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America's First Transgender Mayor Sells Shoe Collection for Charity

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Move over Imelda Marcos—Stu Rasmussen, the nation's first openly transgender mayor, is auctioning off his extensive shoe collection for a good cause: raising money for his city during economically challenging times.

As mayor of Silverton, Ore., Rasmussen, who is fine with either singular pronoun but is most comfortable when referred to as “he,” hopes the proceeds from his shoe auction will enable the city to continue operating facilities such as the Senior Center and public swimming pool.

One pair of floral, snake skin heels is now on Ebay for $10,000. The shoes are being sold by Silverton Estate, a consignment company in the city.

“Being the imaginative and resourceful person Mayor Stu is,” the listing says, “there is now a unique opportunity for you to acquire a bit of authentic American history and support worthy local non-profits and public amenities at the same time.”

The shoes come with a photo of Rasmussen wearing them and a signed Certificate of Authenticity on 'City of Silverton – Office of the Mayor' letterhead. As an elected official, Rasmussen can't profit from the sales, so all proceeds will be a tax-deductible donation.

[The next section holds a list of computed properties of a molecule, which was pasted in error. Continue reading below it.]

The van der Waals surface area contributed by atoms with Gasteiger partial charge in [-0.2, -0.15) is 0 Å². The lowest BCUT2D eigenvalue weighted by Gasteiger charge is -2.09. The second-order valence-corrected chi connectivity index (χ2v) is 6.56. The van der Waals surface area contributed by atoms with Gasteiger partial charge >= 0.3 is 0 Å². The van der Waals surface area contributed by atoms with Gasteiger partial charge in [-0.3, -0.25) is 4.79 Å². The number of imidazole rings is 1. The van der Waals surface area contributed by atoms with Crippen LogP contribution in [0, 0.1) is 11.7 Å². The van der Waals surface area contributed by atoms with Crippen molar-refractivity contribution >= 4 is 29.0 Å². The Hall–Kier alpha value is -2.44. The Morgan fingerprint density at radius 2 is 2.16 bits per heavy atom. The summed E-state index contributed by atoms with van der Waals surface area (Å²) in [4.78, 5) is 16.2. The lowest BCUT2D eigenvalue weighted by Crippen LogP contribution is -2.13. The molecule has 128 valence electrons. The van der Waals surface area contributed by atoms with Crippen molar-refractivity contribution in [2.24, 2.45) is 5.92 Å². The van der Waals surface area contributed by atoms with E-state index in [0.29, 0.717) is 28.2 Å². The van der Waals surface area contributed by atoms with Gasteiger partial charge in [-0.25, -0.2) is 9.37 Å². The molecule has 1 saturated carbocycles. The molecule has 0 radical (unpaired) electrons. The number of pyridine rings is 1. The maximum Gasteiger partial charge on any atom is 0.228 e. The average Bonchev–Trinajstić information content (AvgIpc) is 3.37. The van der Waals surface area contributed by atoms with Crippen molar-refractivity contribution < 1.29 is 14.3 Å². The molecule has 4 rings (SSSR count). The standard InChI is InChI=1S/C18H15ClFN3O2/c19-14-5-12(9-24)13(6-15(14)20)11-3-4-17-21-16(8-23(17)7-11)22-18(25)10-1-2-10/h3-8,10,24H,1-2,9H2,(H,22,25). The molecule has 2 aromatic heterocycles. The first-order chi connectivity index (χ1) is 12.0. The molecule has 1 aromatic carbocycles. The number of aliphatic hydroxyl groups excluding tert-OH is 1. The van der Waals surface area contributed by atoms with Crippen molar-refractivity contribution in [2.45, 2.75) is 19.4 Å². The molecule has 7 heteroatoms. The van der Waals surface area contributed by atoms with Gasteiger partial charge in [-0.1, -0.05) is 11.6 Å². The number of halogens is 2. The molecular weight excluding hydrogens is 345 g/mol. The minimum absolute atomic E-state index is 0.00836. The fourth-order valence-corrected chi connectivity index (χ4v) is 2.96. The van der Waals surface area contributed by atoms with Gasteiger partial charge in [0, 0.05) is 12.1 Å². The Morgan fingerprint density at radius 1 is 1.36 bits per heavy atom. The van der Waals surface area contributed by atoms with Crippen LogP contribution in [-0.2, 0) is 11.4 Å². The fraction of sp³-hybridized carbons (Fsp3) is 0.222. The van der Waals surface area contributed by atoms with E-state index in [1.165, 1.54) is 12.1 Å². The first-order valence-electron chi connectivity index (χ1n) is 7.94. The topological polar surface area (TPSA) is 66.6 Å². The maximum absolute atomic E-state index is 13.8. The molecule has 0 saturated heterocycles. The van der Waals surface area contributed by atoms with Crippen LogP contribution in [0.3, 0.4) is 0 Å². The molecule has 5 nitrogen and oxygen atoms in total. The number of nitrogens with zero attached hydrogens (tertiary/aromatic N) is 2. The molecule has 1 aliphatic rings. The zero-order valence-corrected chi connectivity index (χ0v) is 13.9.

“I guess the unique and creative and crazy thing I did was to decide, 'Well, let's turn my shoe surplus as the first openly transgender mayor in the United States into historic collectibles’ and see if we can find a market for them," he told KGW, a local television news station.

He's found support in Silverton city manager Bill Willoughby, who told the NY Daily News that he hopes Rasmussen sells a lot of shoes because “every dollar of new revenue would be a good thing.”

An elected official for over 20 years, Rasmussen became known for his eclectic, eye-catching taste in footwear since becoming mayor in 2008. He's just as passionate about Silverton, a city of under 10,000 people. He calls the town his favorite subject, and ran his re-election campaign pledging to keep its small-town lifestyle alive.

Silverton loves him, too.

"I was blessed by a partner and a community that accepted me for what I was, whatever I wanted to be,” Rasmussen told TakePart in an interview last year. 

Rasmussen has not completely steered clear of controversy. In 2009, the city council attempted to censure him for what they called inappropriate attire.

Though opinion was somewhat divided, Rasmussen did receive support from residents, who attributed the ban to discrimination because of Rasmussen's gender.

“Any woman could have shown up in that same outfit and would not have been condemned,” Silverton resident Illene Conrad said at a city council meeting

He's also been picketed by the hate-spewing Westboro Baptist Church group, whose leader, Fred Phelps, died last week.

Last year a musical about Rasmussen debuted at Seattle's Intiman Theatre.

Original article from TakePart


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